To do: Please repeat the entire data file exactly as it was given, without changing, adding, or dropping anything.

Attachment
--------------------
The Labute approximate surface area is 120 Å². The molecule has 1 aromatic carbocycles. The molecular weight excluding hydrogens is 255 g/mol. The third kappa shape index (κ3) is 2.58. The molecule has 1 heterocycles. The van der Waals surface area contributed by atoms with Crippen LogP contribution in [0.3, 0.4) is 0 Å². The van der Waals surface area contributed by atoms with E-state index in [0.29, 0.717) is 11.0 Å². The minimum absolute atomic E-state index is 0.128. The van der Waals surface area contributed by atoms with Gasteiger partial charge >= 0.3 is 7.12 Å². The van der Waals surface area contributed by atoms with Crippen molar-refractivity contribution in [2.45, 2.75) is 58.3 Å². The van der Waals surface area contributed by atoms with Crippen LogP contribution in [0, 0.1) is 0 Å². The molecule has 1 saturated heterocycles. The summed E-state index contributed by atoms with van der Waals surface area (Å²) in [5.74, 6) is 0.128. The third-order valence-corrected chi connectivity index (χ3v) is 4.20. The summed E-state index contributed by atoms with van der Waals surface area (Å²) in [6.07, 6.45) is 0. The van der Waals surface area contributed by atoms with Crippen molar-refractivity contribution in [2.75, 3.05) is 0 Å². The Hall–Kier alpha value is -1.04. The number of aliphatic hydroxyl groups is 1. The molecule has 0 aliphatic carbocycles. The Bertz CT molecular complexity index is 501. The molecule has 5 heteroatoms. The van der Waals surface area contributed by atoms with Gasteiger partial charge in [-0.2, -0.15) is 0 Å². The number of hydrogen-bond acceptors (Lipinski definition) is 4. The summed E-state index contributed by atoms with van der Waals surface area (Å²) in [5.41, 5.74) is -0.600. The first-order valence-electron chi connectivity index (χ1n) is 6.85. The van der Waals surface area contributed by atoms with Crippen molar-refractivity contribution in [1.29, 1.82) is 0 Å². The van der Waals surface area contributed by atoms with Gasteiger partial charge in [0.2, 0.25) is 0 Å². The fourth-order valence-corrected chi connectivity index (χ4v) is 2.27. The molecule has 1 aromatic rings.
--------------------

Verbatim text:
The Labute approximate surface area is 120 Å². The molecule has 1 aromatic carbocycles. The molecular weight excluding hydrogens is 255 g/mol. The third kappa shape index (κ3) is 2.58. The molecule has 1 heterocycles. The van der Waals surface area contributed by atoms with Crippen LogP contribution in [0.3, 0.4) is 0 Å². The van der Waals surface area contributed by atoms with E-state index in [0.29, 0.717) is 11.0 Å². The minimum absolute atomic E-state index is 0.128. The van der Waals surface area contributed by atoms with Gasteiger partial charge >= 0.3 is 7.12 Å². The van der Waals surface area contributed by atoms with Crippen molar-refractivity contribution in [2.45, 2.75) is 58.3 Å². The van der Waals surface area contributed by atoms with Crippen LogP contribution in [0, 0.1) is 0 Å². The molecule has 1 saturated heterocycles. The summed E-state index contributed by atoms with van der Waals surface area (Å²) in [5.74, 6) is 0.128. The third-order valence-corrected chi connectivity index (χ3v) is 4.20. The summed E-state index contributed by atoms with van der Waals surface area (Å²) in [6.07, 6.45) is 0. The van der Waals surface area contributed by atoms with Crippen molar-refractivity contribution in [2.75, 3.05) is 0 Å². The Hall–Kier alpha value is -1.04. The number of aliphatic hydroxyl groups is 1. The molecule has 0 aliphatic carbocycles. The Bertz CT molecular complexity index is 501. The molecule has 5 heteroatoms. The van der Waals surface area contributed by atoms with Gasteiger partial charge in [-0.2, -0.15) is 0 Å². The number of hydrogen-bond acceptors (Lipinski definition) is 4. The summed E-state index contributed by atoms with van der Waals surface area (Å²) in [5.41, 5.74) is -0.600. The first-order valence-electron chi connectivity index (χ1n) is 6.85. The van der Waals surface area contributed by atoms with Crippen molar-refractivity contribution in [1.29, 1.82) is 0 Å². The van der Waals surface area contributed by atoms with Gasteiger partial charge in [0.2, 0.25) is 0 Å². The fourth-order valence-corrected chi connectivity index (χ4v) is 2.27. The molecule has 1 aromatic rings.